Brunner et al. [] studied the prevalence of SCK and production-related clinical diseases in early lactating cows in various countries across the world, other than those in North America and Western Europe. Twelve countries of South and Central America (Argentina, Brazil, Chile, Colombia, Mexico), Africa (South Africa), Asia (Thailand, China), Eastern Europe (Russia, Ukraine), Australia, and New Zealand were assessed. Data from a total of 8,902 cows from 541 commercial dairy farms were obtained. A minimum of five cows per farm were blood sampled and examined once after parturition up to day 21 of lactation. Across all investigated countries, the SCK prevalence was 24.1%, ranging from 8.3% up to 40.1%. Despite differences in production systems across countries and variation between individual farms within a region, the authors pointed out that data on SCK prevalence aligned with observations in Western European and North American dairy herds []. Data from 1693 Holstein-Friesian primiparous cows in Germany recorded within the first 180 days of lactation by Buttchereit et al. [] indicated that disease frequencies (percentage of cows with at least one case) was 9.7% for metabolic disorders.

Fiorentin et al. [] evaluated a total of 299 Holstein cows during early lactation (from calving to 30th day of lactation) in 15 herds located in the western region of Santa Catarina state in Brasil. Blood samples were collected for the measurement of BHBA. In that research, the cut-off point for SCK was when serum BHBA concentration was over 1.2 mmol · L–1. The results showed a 9% occurrence of subclinical ketosis. Although no significant differences were observed in subclinical ketosis prevalence among cows with different production levels. The rate of this disorder was almost double in cows yielding more than 30 L per day than in cows producing 15–30 L per day, with 14.9 % and 6.9%, respectively.

Asl et al. [] found that the prevalence of SCK was greatest in high-yielding dairy cows and in those with two or more lactations. Vlček et al. [] studied 208 Holstein cows from 3 dairy farms in west Slovakia calved between 2012 and 2015. The research included 908 test-day records of the yield from cows with 5 to 150 days in milk (DIM). The sample of cows produced 35.25 ±11.55 kg of milk daily. The average F/P ratio was 1.19 ± 0.25, and 19.71% of all observation were at risk of acidosis with 8.92% at risk of ketosis. The occurrence of ketosis risk decreased from 5 to 150 DIM. In the first month of lactation the proportion of ketosis risk was 22%, and in the fifth month it was 2.78%. The occurrence of acidosis risk increased and the occurrence of ketosis risk decreased from early to mid-lactation. Following Eicher’s recommendations [], subclinical disorder (ketosis/acidosis) was determined using the F/P ratio and the daily milk production. Additionally, the F/P ratio ≥1.5 in cows that yielded between 33 to 50 kg per day was used as an indicator of subclinical ketosis, while F/P ratio <1.0 in cows that yielded between 20 to 43 kg per day was used as an indicator of subclinical acidosis.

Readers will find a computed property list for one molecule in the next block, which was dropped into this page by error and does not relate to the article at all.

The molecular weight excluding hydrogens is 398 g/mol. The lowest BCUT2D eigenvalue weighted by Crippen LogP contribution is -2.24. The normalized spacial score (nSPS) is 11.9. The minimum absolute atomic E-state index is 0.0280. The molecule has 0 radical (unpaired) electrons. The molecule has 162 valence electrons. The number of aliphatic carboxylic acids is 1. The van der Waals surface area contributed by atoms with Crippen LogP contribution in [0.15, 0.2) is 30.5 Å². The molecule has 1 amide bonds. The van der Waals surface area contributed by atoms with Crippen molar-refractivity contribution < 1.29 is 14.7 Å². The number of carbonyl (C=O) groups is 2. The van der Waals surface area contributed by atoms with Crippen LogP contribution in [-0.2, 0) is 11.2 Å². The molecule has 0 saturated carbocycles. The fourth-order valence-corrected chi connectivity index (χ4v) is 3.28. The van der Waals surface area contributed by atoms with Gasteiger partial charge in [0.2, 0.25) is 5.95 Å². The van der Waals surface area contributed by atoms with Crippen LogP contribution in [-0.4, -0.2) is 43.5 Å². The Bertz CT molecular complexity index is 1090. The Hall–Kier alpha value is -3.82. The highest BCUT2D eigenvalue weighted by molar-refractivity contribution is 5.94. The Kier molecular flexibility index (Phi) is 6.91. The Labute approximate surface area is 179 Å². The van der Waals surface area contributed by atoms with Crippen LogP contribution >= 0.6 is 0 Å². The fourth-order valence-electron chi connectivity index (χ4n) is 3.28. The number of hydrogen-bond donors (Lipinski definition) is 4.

Gantner et al. [] studied first-parity cows of Holstein breed in Croatia and found that ketosis prevalence was highest in the first 15 days of lactation, with 33% of affected cows, while in cows with more lactations the prevalence peak was on the 25th day. Regarding acidosis prevalence, high values were determined at the beginning of lactation with a decreasing trend until mid-lactation, then the prevalence increased up to 22%. A significant negative effect of subclinical ketosis on daily milk yield for each parity was noted. A decrease in milk yield of 4.21, 2.73, 2.78, 2.83 and 3.72 kg per day in each parity (i.e., parities 1, 2, 3 and 4+) was found within 35 days after the detection of subclinical ketosis.

Table 4 presents the effect of the milk F/P ratio on selected milk production traits. There was a significant effect of the ratio on the daily milk yield and fat, protein and dry matter content. The highest content of fat and dry matter was in milk with the highest F/P ratio (>1.7), with its average level of 5.78% and 14.2%. respectively. The lowest level of fat was in milk with the lowest F/P ratio (≤1), with the average of 3.08%. A strong relationship was noted between the F/P ratio and the milk production traits. An increase in F/P ratio was accompanied by a decrease in the concentration of protein and an increase in the amount of fat and dry matter in milk. In milk with milk F/P ratio ≤1, 1.1–1.4, 1.4–1.7, >1.7 the levels of protein were 3.46, 3.49, 3.32, 3.07, the levels of fat: 3.08, 4.22, 4.97, 5.78 and dry matter: 13.7, 13.1, 13.6, 14.2, respectively.

## CONCLUSIONS

According to 4838 observations the average milk F/P ratio was 1.26, but large variation within individual factors was recorded. It was observed that in 3313 milk samples, i.e. 68.5%, the milk F/P ratio ranged from 1.1 to 1.4, indicating adequate nutrition and daily rations. However, 8.2% of the observations indicated the prevalence of acidosis in the cow population, 19.9% of the observations suggested the occurrence of subclinical ketosis and 3.3% of the milk samples were from cows affected with clinical ketosis. In addition, the analysis of the fat to protein ratio showed that cows in the first three months of lactation were particularly susceptible to metabolic problems. In this group the share of animals affected by acidosis or ketosis was close to 45%.

## ACKNOWLEDGEMENT

The work has been financially suported within the project no. 474/16/S – UPH Siedlce.